Community Centres

The Our Tottenham network supports and encourages community-led community centres. Some sites are already developing community plans for their community centres, others have already created them e.g. Wards Corner (proposed to be both a venue for market traders and community activities).

A number of people recently held a very well attended ‘celebrating and defending our community centres session’, as part of the Our Tottenham, Community Empowerment Week. At this meeting it was agreed to explore the establishment of a Tottenham wide network to support the development of community centres in the area including those under threat.

Some of the Community Centres in Tottenham

Tottenham Chances
Lord Morrison Hall
Selby Centre
Chestnuts Community Centre
Wards Corner
Lordship Rec Hub
Day-Mer/North London Community House

Lord Morrison Hall: Community Centre in Scales Road, Tottenham since the 70′s and is now run by Afro International. The council has decided not to renew the 20 year lease that is ending in February and so far seems determined to reject any application, however good, to renew it. The centre held a meeting in December to oppose the repossession attended by over 150 people, reflecting the amount of support for such community spaces. The group are taking legal advice and are planning a legal campaign against the council.

Wards Corner Coalition: This area around the former department store on the corner of the High Road and Seven Sisters Rd has been deliberately neglected by the council and landlords for years. In 2003 the council brought in and supported the developer Grainger with public funds. Their plan is to evict the vibrant indoor mainly latin-american market and the family-run shops in the area, demolish and rebuild with 100% private flats above a development of high street chain stores replacing the existing market. The group organised 3 massive public meetings and a 500-strong hands around the site protest. They also successfully challenged the developers in court (setting a historic precedent) as theyd failed to consider equalities issues in the original plan. The developers resubmitted a new plan which was approved by the council and the group are fundraising for costs towards the second legal challenge against the council and developer. The group, including residents and traders, have developed their own Community Plan which would retain the historic building, renew the whole area, ensure the wishes of traders and residents and offer a chance to show how distinctive and different Tottenham is.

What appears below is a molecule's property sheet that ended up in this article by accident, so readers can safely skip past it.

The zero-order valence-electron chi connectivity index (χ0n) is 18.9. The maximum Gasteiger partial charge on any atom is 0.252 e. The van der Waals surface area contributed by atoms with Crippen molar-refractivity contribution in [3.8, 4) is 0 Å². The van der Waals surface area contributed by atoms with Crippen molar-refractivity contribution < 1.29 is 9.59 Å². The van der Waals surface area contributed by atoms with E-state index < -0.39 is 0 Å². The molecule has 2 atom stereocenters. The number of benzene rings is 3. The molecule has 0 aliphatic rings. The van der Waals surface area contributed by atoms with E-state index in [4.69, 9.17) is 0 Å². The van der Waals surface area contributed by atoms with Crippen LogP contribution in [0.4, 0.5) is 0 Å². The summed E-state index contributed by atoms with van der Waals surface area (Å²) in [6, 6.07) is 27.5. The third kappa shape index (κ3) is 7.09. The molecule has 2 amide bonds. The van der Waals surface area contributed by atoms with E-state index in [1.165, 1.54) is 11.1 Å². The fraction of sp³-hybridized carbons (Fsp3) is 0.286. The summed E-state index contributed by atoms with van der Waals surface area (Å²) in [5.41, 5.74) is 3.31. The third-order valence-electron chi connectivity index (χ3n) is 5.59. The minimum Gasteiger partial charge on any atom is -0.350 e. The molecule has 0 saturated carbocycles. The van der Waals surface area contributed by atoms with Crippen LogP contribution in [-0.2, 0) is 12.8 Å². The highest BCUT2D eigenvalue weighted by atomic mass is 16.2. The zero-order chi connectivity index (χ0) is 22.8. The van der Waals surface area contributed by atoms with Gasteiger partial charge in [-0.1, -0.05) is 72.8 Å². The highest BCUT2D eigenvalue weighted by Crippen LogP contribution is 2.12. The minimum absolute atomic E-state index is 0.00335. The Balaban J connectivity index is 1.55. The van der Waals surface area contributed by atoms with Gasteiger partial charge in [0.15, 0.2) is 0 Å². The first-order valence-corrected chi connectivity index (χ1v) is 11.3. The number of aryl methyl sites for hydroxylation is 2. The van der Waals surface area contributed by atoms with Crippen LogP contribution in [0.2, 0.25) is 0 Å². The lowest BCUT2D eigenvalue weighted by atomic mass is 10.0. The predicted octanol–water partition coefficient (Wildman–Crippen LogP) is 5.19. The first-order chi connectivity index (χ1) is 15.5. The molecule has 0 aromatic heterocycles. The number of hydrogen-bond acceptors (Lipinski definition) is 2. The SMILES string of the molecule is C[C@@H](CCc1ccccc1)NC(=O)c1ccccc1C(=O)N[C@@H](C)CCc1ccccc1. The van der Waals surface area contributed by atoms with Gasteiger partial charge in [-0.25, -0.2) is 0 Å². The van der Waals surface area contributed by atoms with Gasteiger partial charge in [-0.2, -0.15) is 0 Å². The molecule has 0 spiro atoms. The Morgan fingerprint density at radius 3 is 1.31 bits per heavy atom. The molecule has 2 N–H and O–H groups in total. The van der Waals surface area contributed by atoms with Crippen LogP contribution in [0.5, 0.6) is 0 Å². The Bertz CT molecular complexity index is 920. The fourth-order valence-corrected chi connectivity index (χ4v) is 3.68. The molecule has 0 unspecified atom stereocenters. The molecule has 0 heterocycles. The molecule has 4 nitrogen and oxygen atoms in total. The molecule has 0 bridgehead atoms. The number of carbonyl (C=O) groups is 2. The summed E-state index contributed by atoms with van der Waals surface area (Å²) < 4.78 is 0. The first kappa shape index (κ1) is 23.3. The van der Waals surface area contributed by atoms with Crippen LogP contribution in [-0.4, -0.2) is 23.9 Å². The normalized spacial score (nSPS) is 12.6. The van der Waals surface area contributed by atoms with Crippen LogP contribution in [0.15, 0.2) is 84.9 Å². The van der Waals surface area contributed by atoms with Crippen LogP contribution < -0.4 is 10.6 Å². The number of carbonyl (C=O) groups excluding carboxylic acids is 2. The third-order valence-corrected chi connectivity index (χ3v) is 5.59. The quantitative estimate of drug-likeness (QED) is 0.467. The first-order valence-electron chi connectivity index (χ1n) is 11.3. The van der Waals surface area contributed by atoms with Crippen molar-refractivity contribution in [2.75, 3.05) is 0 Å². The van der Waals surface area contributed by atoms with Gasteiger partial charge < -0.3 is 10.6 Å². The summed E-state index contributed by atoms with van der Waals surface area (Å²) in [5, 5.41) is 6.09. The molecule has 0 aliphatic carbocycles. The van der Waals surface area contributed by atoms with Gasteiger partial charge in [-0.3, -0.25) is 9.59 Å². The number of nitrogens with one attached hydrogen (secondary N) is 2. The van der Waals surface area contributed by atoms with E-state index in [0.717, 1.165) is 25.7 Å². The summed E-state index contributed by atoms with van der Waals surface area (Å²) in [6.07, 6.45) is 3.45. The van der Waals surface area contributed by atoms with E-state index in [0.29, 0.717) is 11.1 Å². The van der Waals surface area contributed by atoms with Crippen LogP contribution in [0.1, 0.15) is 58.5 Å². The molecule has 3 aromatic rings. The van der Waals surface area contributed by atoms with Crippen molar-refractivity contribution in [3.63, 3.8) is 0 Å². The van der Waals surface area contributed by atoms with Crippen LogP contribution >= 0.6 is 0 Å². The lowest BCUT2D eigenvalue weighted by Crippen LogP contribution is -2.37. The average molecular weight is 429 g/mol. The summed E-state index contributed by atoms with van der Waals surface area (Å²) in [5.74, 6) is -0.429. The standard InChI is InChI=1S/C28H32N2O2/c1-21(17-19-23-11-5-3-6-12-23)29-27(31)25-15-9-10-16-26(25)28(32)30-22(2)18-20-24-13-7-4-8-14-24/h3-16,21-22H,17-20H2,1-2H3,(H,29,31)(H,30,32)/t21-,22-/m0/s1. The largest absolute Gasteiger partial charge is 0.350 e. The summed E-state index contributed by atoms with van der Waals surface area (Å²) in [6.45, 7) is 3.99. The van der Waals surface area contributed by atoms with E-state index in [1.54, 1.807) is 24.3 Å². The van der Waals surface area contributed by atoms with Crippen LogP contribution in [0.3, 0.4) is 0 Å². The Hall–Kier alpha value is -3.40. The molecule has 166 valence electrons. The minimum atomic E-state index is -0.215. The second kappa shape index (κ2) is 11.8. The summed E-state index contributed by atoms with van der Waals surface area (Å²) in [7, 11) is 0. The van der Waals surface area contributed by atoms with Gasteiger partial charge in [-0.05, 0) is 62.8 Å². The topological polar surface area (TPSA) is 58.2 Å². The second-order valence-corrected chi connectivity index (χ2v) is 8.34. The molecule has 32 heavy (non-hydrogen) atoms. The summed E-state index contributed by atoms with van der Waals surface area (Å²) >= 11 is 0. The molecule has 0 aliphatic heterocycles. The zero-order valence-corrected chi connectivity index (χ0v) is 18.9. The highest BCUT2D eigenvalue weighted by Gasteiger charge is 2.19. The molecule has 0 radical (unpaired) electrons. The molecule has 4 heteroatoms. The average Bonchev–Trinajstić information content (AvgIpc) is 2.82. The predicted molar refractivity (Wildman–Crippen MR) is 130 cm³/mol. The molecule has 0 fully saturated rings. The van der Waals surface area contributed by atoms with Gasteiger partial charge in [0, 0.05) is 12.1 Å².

Welbourne Centre:  After a long campaign, including a march, and a costly legal battle, the well-used community centre run by the local african-caribbean community for 20 years, was repossessed by the council this month. There were plans to occupy but the council boarded the place up before anything could happen. Welbourne prepared a business plan to keep it open but this was rejected by the council, who failed to listen to the community group. The group will continue to campaign for the Centre despite it being boarded up, to share their experience, and campaign for the importance of all such community centres to ensure no more are closed. [Update: In the west of the borough there are also possible threats to close the Jackson’s Lane Arts Centre, Hornsey Historical Society HQ and the Hornsey Vale Community Centre]

Chestnut Community Centre: Is under threat of repossession. They are in process of taking council to court, council in turn has requested more time to prepare their case. Council do not want to renew lease to current management. The well-used Centre has been in hands of community for 24 years and the group are not prepared to let it end now. Campaign to retain community-run centre:

North London Community House:  This thriving venue, where we held our founding conference, is not under threat. It’s a social centre set up and run by Turkish and Kurdish activists as a community space for social/political organising. 20 years ago the activists purchased the empty former postal sorting office and converted/refurbished it themselves.

Tottenham Chances   A former British Legion club building on the High Rd faced closure and sell off, but some members held fast and turned it into a thriving independent arts centre. They now have plans to greatly expand the activities & facilities, and interact positively with the local area.

Selby Centre   Set up in 1992 in a former school building, they are a multi-purpose community and social enterprise centre led by the community and third sector organisations – a rich mix primarily from BME, refugee and other historically excluded communities in Tottenham, Haringey, North London and beyond. The site is 150,000 square feet, with offices, meeting rooms, training facilities, sports and events halls and a large car park. They are seeking an extended lease from the Council.